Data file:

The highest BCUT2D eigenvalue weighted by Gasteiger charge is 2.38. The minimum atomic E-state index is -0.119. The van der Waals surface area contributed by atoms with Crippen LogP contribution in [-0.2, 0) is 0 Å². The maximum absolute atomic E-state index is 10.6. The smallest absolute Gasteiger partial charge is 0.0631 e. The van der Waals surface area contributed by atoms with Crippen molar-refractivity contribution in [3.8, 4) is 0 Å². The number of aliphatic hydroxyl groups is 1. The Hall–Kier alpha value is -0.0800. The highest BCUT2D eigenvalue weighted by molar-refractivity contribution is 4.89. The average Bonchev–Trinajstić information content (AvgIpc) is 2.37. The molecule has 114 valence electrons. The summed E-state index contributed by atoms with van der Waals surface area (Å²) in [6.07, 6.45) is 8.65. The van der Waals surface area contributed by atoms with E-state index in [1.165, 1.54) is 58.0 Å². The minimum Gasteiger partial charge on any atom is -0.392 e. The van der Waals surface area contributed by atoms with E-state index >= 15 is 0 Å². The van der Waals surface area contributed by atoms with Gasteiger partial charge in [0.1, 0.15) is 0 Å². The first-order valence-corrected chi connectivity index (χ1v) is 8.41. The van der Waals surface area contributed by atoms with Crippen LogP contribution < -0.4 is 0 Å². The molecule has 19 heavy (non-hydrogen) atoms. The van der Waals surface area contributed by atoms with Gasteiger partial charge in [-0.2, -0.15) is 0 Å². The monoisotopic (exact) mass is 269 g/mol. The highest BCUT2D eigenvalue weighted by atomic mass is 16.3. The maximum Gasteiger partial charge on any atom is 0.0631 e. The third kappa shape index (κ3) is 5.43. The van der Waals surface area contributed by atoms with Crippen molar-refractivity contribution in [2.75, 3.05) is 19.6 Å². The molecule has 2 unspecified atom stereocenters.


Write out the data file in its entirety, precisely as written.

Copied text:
The highest BCUT2D eigenvalue weighted by Gasteiger charge is 2.38. The minimum atomic E-state index is -0.119. The van der Waals surface area contributed by atoms with Crippen LogP contribution in [-0.2, 0) is 0 Å². The maximum absolute atomic E-state index is 10.6. The smallest absolute Gasteiger partial charge is 0.0631 e. The van der Waals surface area contributed by atoms with Crippen molar-refractivity contribution in [3.8, 4) is 0 Å². The number of aliphatic hydroxyl groups is 1. The Hall–Kier alpha value is -0.0800. The highest BCUT2D eigenvalue weighted by molar-refractivity contribution is 4.89. The average Bonchev–Trinajstić information content (AvgIpc) is 2.37. The molecule has 114 valence electrons. The summed E-state index contributed by atoms with van der Waals surface area (Å²) in [6.07, 6.45) is 8.65. The van der Waals surface area contributed by atoms with E-state index in [1.165, 1.54) is 58.0 Å². The minimum Gasteiger partial charge on any atom is -0.392 e. The van der Waals surface area contributed by atoms with E-state index >= 15 is 0 Å². The van der Waals surface area contributed by atoms with Gasteiger partial charge in [0.1, 0.15) is 0 Å². The first-order valence-corrected chi connectivity index (χ1v) is 8.41. The van der Waals surface area contributed by atoms with Crippen LogP contribution < -0.4 is 0 Å². The molecule has 19 heavy (non-hydrogen) atoms. The van der Waals surface area contributed by atoms with Gasteiger partial charge in [-0.2, -0.15) is 0 Å². The monoisotopic (exact) mass is 269 g/mol. The highest BCUT2D eigenvalue weighted by atomic mass is 16.3. The maximum Gasteiger partial charge on any atom is 0.0631 e. The third kappa shape index (κ3) is 5.43. The van der Waals surface area contributed by atoms with Crippen molar-refractivity contribution in [2.75, 3.05) is 19.6 Å². The molecule has 2 unspecified atom stereocenters.